Tuesday, June 25, 2013

 

U.S.must not prosecute NSA whistleblower Snowden:Amnesty Intl.

Amnesty International urges the US not to hunt down Edward Snowden since “no one should be prosecuted for disclosing human rights violations by the government.

” They also said the NSA leaker cannot be extradited while his asylum bid is underway.

“No one should be charged under any law for disclosing information of human rights violations by the US government. Such disclosures are protected under the rights to information and freedom of expression,” said Widney Brown, Senior Director of International Law and Policy at Amnesty International.

Snowden, who is behind the biggest intelligence leak in the NSA history, was charged under the Espionage Act in the US.

“It appears he is being charged by the US government primarily for revealing its and other governments’ unlawful actions that violate human rights,” the human rights watchdog’s official pointed out.

As the American authorities’ world-wide chase for Snowden continues, Washington has called on states in the Western Hemisphere to surrender the NSA whistleblower to US jurisdiction.

Snowden – who turned 30 four days ago – arrived in Moscow from Hong Kong on Sunday and has since then remained in a transit zone of Sheremetyevo airport in the Russian capital. His arrival “came as a surprise” for Russian authorities, President Vladimir Putin said on Tuesday. The Russian leader also dismissed all accusations against Russia in connection with the Snowden case as “rubbish and nonsense.”

“As a transit passenger he is entitled to buy a ticket and fly wherever he wants to. He does not cross [Russia’s] state border, therefore he does not need a visa,” Putin underlined.

Snowden requested political asylum in Ecuador and the country’s government vowed to analyze his bid and then make a decision on the matter.  Additionally, WikiLeaks  – which has remained in contact with the NSA leaker and provided him with assistance - approached Iceland and other countries with a formal request for Asylum for Snowden.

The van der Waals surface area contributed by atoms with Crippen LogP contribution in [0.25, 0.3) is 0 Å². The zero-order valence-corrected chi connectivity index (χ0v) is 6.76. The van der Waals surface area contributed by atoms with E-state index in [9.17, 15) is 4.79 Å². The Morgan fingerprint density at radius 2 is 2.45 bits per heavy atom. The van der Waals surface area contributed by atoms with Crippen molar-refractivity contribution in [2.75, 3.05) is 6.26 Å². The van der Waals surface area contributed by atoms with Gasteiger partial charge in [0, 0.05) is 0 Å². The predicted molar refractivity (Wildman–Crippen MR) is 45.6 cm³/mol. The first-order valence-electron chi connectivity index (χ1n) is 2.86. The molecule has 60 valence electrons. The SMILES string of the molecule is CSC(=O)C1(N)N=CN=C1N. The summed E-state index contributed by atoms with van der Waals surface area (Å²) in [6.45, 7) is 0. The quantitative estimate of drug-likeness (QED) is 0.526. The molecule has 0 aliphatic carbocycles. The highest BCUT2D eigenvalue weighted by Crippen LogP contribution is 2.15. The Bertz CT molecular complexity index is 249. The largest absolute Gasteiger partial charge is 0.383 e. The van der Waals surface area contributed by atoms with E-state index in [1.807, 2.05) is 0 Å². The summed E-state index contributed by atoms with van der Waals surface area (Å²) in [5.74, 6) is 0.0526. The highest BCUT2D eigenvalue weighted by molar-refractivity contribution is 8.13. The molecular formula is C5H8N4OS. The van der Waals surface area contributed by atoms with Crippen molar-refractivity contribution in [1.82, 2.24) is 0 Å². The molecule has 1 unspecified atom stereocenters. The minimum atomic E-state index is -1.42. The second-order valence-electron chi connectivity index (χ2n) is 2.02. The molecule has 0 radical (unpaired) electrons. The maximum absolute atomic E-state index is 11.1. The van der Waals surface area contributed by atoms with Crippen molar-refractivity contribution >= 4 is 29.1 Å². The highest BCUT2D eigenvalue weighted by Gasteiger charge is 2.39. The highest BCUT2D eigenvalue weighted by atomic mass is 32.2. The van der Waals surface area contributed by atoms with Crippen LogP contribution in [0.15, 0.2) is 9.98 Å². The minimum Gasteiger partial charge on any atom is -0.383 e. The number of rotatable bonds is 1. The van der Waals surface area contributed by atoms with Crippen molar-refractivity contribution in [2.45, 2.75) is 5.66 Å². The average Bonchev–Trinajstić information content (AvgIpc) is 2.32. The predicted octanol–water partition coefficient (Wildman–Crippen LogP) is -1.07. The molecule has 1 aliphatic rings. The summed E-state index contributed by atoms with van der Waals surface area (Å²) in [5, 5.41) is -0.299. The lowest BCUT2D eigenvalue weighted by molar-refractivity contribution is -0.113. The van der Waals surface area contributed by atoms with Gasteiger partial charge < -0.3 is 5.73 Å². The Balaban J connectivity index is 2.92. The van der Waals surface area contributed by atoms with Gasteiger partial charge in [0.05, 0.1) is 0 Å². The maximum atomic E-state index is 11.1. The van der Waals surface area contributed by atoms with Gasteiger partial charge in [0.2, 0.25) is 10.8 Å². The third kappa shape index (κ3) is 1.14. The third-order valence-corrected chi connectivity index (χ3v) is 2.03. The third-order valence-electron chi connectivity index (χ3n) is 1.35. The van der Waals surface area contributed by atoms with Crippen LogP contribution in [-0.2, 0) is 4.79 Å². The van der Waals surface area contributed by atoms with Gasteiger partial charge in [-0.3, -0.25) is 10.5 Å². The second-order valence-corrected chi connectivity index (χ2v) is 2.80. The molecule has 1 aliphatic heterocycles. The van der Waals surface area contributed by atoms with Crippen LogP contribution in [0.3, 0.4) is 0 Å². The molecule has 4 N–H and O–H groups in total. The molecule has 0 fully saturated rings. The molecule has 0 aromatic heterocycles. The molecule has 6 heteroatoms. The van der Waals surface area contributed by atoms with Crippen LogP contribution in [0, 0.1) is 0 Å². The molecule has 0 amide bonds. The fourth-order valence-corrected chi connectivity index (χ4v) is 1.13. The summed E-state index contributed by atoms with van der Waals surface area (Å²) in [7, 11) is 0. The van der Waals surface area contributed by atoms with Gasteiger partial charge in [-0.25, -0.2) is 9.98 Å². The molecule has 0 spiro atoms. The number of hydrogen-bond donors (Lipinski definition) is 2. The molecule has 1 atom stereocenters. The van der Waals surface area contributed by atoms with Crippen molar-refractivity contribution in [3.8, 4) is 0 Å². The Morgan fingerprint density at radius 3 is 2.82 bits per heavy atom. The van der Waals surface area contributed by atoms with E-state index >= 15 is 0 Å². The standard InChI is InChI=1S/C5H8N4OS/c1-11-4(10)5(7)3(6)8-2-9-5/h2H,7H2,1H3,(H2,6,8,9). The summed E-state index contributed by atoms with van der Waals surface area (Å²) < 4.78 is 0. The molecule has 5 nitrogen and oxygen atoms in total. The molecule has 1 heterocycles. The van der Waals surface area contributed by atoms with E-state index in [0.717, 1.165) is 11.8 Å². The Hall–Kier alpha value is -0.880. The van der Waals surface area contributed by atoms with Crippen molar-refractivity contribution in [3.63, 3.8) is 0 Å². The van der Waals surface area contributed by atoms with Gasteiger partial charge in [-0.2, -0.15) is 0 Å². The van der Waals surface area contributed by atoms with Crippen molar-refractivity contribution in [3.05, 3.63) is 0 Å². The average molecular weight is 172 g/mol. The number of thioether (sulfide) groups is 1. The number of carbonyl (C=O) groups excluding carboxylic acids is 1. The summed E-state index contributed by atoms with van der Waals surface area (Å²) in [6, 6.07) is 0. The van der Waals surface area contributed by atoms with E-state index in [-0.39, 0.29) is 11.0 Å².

Earlier, the whistleblower’s American passport is thought to have been revoked – which, according to Amnesty International, interferes with the NSA leaker’s rights to freedom of movement and seeking asylum elsewhere.

“Regardless of where Snowden ends up he has the right to seek asylum. For such a claim to succeed, he must demonstrate a well-founded fear of persecution. Even if such a claim failed, no country can return a person to another country where there is a substantial risk of ill-treatment,” said Amnesty International’s Brown.

The organization believes Snowden’s forced transfer to American soil would put him at risk of human rights violations and “must be challenged.”

Michael Bochenek, Director of Law and Policy at the activist group, told RT they “raised a lot of concerns” about the crimes for which he is being sought and the treatment he might receive upon his surrender to the US.

“With respect to the treatment, we know from other cases – for e.g. from the case of Bradley Manning – that individuals have been subjected to what, not just we, but also UN officials have called “cruel, inhuman and degrading treatment.” And that is yet another potential violation of human rights law to which somebody should not be subjected. It’s a reason not to extradite,” he said.

In his view, there is nothing wrong with governments keeping secret information on international security, and particularly information that can hurt anyone if disclosed. But, Bochenek went on to say, that was not what the Obama Administration or his predecessor President Bush’s administration were trying to do.

“What we are really seeing now is a continuation and argumentation of the policies that began with President Bush really to extend government power to the utmost and beyond and also to use all the tools at their disposal to enforce a vision of the world in a sense of the projection of the US power that too often is disregarding [of human rights],” he stated.

Now that it is getting harder for governments around the world to keep information classified, they should keep in mind that when they “invade the privacy” of their own or foreign citizens without any cause or suspicious bit only “in order to get information you think might be useful someday in some sense” - questions will be asked.

“The chickens will come home to roost, as they say in the U.S.,” Bochenek pointed out.


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